Steady-State Economy

February 13, 2007


Japanese Birth Rate Hits Record Low in 2005

Keywords: Government Steady-State Economy 

The Total Fertility Rate (TFR)* in Japan hit a record low of 1.26 in 2005, falling from the previous year's all-time low of 1.29, according to a report released on November 30, 2006 by the Japanese Ministry of Health, Labor and Welfare.

In 2005, 1,062,530 babies were born in Japan, a decrease of 48,191 over the previous year's figure of 1,110,721. Broken down by age of mothers (five-year age brackets), the number of births for women aged 29 or younger continued to fall, while that for women aged 35 or older increased, following the trend seen in 2004. In contrast, the number of babies born to women aged 30-34 declined for the first time after years of increase. By prefecture, Okinawa had the highest TFR of 1.72, followed by 1.50 for Fukui and Shimane. The lowest TFR was seen in Tokyo (1.00).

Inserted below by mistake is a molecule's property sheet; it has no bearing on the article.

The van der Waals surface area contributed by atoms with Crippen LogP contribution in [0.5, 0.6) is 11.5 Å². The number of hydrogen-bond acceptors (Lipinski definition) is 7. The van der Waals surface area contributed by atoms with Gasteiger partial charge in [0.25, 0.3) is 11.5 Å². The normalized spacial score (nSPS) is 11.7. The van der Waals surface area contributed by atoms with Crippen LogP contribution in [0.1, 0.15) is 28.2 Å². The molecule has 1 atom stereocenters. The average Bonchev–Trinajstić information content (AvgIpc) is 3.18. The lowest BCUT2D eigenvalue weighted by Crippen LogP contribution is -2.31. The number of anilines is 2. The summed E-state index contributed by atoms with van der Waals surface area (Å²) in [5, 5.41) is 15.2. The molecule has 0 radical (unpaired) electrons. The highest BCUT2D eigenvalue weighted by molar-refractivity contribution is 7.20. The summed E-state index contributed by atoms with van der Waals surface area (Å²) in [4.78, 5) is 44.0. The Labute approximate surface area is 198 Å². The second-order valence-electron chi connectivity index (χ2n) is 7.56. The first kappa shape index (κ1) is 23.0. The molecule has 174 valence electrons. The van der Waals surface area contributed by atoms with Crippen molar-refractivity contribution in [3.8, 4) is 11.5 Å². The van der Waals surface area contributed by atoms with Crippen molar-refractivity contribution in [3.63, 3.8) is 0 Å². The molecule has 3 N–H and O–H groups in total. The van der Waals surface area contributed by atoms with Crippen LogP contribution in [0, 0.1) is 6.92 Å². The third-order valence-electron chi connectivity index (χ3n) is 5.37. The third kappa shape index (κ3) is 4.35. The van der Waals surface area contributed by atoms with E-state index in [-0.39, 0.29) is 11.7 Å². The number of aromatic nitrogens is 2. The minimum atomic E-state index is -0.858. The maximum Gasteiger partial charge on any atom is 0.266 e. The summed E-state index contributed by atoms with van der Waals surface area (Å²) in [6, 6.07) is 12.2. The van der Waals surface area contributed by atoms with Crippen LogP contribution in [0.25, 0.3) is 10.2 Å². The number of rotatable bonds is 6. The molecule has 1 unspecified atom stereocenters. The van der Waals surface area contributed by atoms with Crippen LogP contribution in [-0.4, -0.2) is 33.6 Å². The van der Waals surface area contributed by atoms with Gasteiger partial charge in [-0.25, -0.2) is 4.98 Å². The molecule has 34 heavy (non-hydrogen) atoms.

The birthrate in Japan has been plummeting for decades. The TFR dropped below 3.0 in 1952, followed by a further decrease to 2.05 in 1974, which was the last year to exceed the 2.0 level. The rate even dipped below 1.5 in 1994, and has continued to show a downward trend.

*Total Fertility Rate (or Total Period Fertility Rate) is the most commonly used indicator of fertility. It is defined as the sum of age-specific fertility rates of women aged 15-49 during a given year. It corresponds to the number of children born to a woman if the current year's age-specific birthrates did not change during her childbearing years.

Posted: 2007/02/13 09:48:31 AM
Japanese version